Relative pathnames are relative to the current working directory

Examples of relative pathnames




When you type an initial element at a shell prompt, you might be doing one of three things:
  • Starting some sort of aggregation, such as a loop or an "if/then" structure
  • Invoking a "built-in", such as cd
  • Calling a program, such as emacs
Typical command structure:

FLAGS: Commands often accept one or more flags after command name.
       Each flag starts with "-" or with "--", and is separated 
       from other flags by spaces.
       Individual flags often may be combined with a single "-".

ls -l -a
ls -la

PARAMETERS: Commands often accept one or more parameters.
            Parameters are often pathnames representing files
            or directories.
            Parameters are separated by spaces.

cp -a /home/carol/Mail /home/carol/Mail-Backup

Finding commands

Generally, you don't want to type the entire pathname for a program like Perl: /usr/bin/perl

Instead, it would be nice to use the "relative" syntax of simply perl — but you don't want to have to also first cd to /usr/bin either.

How do we solve this dilemma? A fundamental construct of most shells is the idea of a PATH variable. The PATH variable simply lists a number of directories that we will search for commands that have no explicit path information.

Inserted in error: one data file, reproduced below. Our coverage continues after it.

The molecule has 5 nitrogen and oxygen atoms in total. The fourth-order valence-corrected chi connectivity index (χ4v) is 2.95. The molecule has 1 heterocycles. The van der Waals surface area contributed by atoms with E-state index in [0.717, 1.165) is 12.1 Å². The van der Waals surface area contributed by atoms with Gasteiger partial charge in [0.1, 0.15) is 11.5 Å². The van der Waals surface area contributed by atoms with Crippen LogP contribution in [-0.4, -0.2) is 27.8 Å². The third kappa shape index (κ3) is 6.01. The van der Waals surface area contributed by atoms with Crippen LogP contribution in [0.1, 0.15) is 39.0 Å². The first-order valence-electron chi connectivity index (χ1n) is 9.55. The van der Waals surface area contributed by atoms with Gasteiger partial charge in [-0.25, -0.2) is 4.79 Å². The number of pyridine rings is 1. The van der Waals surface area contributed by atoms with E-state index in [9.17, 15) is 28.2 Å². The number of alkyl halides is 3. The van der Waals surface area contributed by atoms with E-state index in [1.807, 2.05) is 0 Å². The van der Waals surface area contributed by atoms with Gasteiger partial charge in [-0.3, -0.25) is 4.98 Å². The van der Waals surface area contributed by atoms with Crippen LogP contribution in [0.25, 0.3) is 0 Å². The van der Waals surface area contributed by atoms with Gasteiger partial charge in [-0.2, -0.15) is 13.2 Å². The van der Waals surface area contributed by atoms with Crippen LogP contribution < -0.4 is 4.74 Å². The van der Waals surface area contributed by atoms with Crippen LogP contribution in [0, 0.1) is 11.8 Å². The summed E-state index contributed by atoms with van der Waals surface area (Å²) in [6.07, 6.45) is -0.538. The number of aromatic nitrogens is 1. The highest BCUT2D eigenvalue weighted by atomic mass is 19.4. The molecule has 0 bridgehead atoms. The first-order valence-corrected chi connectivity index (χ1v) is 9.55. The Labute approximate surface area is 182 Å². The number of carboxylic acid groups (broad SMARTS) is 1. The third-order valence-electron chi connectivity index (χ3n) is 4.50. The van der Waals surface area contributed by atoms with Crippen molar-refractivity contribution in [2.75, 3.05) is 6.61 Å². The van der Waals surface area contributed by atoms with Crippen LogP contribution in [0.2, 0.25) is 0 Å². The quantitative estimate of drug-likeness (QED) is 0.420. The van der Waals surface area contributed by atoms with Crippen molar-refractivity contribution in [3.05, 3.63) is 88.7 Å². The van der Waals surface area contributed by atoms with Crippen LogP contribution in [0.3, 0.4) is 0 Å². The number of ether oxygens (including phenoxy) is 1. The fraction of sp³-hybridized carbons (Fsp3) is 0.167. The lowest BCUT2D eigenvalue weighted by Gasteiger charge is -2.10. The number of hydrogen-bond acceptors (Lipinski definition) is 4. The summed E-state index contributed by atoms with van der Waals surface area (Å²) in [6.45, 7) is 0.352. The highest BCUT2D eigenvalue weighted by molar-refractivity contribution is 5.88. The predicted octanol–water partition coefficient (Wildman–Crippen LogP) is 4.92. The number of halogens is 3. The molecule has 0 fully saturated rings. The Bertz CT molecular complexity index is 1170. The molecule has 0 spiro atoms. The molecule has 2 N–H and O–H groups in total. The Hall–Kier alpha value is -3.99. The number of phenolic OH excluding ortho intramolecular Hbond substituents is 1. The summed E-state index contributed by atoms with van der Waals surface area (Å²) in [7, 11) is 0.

$ echo $PATH

This PATH means that each of the paths /usr/kerberos/bin, /usr/local/bin, /bin, and /usr/bin will be searched when an unadorned command name is invoked.

Operating on files

Command Purpose
ls List files and directories
cat Output a bytestream
less Paginate a bytestream
pr Paginate a bytestream
touch Update the timestamp on a file; if the file does not exist, it is created
cd Change the shell's current working directory (built-in)
Command Purpose
cp Copy files and directories
mv Move files and directories
rm Remove files and directories
rmdir Remove empty directories
mkdir Create directories
Command Purpose
wc Count lines, words, and characters in a file
grep Search a file
sort Sort a file
head Show the initial lines of a file
tail Show the terminal lines of a file
cmp Find the first difference in two files
diff Find the differences in two files

Three very useful
additional commands

Command Purpose
man Read the fine manual
date Find date and time
who List the people logged in


Every file and directory has a set of permissions associated with it.

$ ls -l /etc/hosts
-rw-r--r-- 1 root root 905 Jun 16  2010 /etc/hosts 
$ ls -dl /etc
drwxr-xr-x 105 root root 12288 Jan 15 14:24 /etc
$ ls -l /usr/bin/emacs-21.4-x 
-rwxr-xr-x 2 root root 6649776 Apr 28  2011 /usr/bin/emacs-21.4-x
$ ls -l /usr/bin/emacs
lrwxrwxrwx 1 root root 19 Feb  8  2012 /usr/bin/emacs -> /usr/bin/emacs-21.4

The first component tells us about the item in the filesystem; an unadorned "-" indicates a regular file; "d" indicates a directory; "l" indicates a soft link; "s" indicates a socket; "c" is a character device file; "b" is a block device file; "p" is a named pipe.